Blue-green algae

“You want me to eat what?!”

“Blue-green algae, it comes in little tablets.”

“Isn’t that the stuff that makes our pool go green? The stuff we nuke with Shock-It?”

“No! That’s a different kind of algae… This one is perfectly healthy! Look…. Read this…”

This was our conversation last week Friday. It was hubby who had first read the article in the December/January edition of the Renaissance Magazine. Its title: “Do we really need supplements?”

Not one for pill-popping, as a result of a stomach that hasn’t taken kindly to vitamins in the past, and a throat that seems to constrict at the mere thought of swallowing a tablet that exceeds the 5mm diameter threshold (yes, I realise, that is tiny!), quite frankly, I was doubtful that this article would offer me much practical information.

But, in the spirit of New Year’s Resolutions, I read it. And it did.

The article was written by nutritional scientist Prof Celene Bernstein, and is a well-written discussion of nutrient deficiency in the early 21st century and various criteria for assessing nutritional supplements. It is also a plug (an advertorial) for something called AFA Blue Green Algae. She says:

“Throughout my nutritional counselling sessions I have come to the conclusion that people do not enjoy taking many supplements. They will however, gladly take a supplement that they believe contains all the essential amino acids, non essential amino acids, lipids, fatty acids, minerals, vitamins, antioxidants and all the digestive enzymes in one tablet.

There is such a supplement on the market. I have done the research and it is produced according to all the above criteria [discussed in her article]. It is AFA Blue Green Algae.

Of the many strains of Blue Green Algae, at the top of the list for purity, food value and sustainability is Aphanizomenon Flos Aquae (AFA) – ‘The Invisible Living Flower of the Water’ – a sustainable source of Blue Green Algae. AFA Blue Green Algae is wild harvested (not man-made or manufactured) directly from the Klamath Lake, one of the purest, unpolluted, freshwater, alkaline lakes (Oregon, USA). It is a totally balanced, nutrient-rich, wholegreen superfood, that only needs sunlight and fresh water to grow.”

Sounds really good, doesn’t it? So, after doing a bit more research on the internet, we decided to give it a try. You can read a bit more about it here:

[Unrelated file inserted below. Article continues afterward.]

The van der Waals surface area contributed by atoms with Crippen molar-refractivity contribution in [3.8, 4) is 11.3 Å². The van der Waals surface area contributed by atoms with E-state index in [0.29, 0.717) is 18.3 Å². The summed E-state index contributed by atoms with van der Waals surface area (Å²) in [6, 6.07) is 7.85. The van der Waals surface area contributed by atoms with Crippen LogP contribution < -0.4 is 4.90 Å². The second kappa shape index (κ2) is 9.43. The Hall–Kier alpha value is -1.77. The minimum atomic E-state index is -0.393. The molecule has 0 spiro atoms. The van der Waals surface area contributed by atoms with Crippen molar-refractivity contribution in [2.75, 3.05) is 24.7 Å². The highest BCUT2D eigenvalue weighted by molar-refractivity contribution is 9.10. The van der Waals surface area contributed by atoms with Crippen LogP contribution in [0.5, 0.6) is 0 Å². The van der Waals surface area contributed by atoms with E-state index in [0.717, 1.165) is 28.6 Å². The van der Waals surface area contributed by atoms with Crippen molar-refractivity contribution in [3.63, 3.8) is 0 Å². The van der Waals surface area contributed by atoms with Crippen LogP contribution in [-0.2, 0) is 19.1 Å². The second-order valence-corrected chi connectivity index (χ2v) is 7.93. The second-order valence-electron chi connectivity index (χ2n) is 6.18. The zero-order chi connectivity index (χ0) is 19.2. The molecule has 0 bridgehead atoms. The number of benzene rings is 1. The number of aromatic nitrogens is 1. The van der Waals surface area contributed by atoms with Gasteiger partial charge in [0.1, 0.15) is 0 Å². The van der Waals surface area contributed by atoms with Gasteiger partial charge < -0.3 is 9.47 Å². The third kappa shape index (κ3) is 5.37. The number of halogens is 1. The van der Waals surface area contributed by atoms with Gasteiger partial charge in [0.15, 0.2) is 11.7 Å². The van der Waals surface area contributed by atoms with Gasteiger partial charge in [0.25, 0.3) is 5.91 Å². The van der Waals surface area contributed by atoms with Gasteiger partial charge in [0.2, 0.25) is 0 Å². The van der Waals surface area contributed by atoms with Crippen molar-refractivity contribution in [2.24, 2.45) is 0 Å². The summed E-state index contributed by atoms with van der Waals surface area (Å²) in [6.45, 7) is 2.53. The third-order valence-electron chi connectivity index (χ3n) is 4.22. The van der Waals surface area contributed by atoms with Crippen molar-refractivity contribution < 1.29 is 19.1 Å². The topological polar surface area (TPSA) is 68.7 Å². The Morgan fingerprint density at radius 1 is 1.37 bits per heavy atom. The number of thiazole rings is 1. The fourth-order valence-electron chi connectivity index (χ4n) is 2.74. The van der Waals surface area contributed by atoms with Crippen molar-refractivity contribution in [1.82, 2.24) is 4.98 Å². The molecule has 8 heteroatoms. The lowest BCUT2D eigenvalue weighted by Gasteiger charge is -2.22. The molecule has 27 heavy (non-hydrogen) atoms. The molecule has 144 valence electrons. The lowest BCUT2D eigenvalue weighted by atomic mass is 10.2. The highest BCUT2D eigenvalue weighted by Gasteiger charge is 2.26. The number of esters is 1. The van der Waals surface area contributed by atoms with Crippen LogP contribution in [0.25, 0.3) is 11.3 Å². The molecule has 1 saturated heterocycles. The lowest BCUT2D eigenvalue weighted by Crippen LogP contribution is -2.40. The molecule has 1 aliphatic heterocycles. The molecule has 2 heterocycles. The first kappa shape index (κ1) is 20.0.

My only criticism of so many of the sites we found on the internet is their ‘Ra-Ra’ nature, loudly shouting out the amazing, extraordinary, unbelievable benefits of the product…

But then I just have a really deep-seated, passionate dislike of marketing and advertising, which automatically makes me suspicious and resistant to whatever they’re trying to shove down my throat with one hand, while cleverly extracting the Rands from my wallet with the other.

Rather give me the scientific facts in a quiet, sensible, honest, transparent and logical manner, and let me make up my own mind.

Thus it was that last Saturday morning we found ourselves trawling the shelves at a local health shop, where we did indeed find some bottles of said tablets.

We’ve now been taking two a day for a whole week. The recommended dosage is 4 a day, but at R185 for a 60-tablet bottle, it’s not exactly cheap. Not feeling much of a difference yet, but I guess that it will lead to a cumulative, gradual kind of improvement.

If you’ve ever taken it, please let me know whether it worked/works for you?

2 thoughts on “Blue-green algae

  1. As someone who has to take medication daily, I understand that the effective use of medication of any sort is dependant, amongst other things, on the correct dosage being utilised?

    Taking 50% of the required dosage generally guarantees 0%of the required effect as the blood levels required for the effect to be realised are not achieved.

  2. Agreed.

    However, when we phoned Prof Bernstein to double-check the dosage, she said that it could be varied from 2 upwards.

    She recommended an initial dosage of 1 to 2 a day so that the body could get used to the ingredients. She also advised that, during times of stress when one needs more nutrients, 4 to 6 could be taken.

    We double-checked on Klamath Blue Green Algae FAQs:

    6. Q. What is the suggested dosage for taking the algae?
    A. The suggested adult dosage is to begin taking one capsule/tablet per day for the first week; two capsules/tablets per day for the second week; three capsules/tablets per day for the third week ; and finally four capsules/tablets per day which provides 2 grams of algae per day. You may want to adjust your dosage based on how your body interacts with the algae.

    7. Q. Can I take too much algae?
    A. The algae is considered a whole food. Due to the dense nutrient content of Klamath Blue Green Algae, occasionally someone may experience over-stimulation or slight gastric upset. If this occurs, dosage should be reduced to one capsule until the body adjusts to the algae. After becoming familiar with the algae and its effects, you may want to increase or decrease the dosage.

    8. Q. When is the best time to take the algae?
    A. The suggested time is first thing in the morning on an empty stomach, even before coffee. You may split them up and take half in the morning and half in the afternoon. It is not recommended to take the algae at night unless you want to stay up for some reason (students, those who work at night, etc.)

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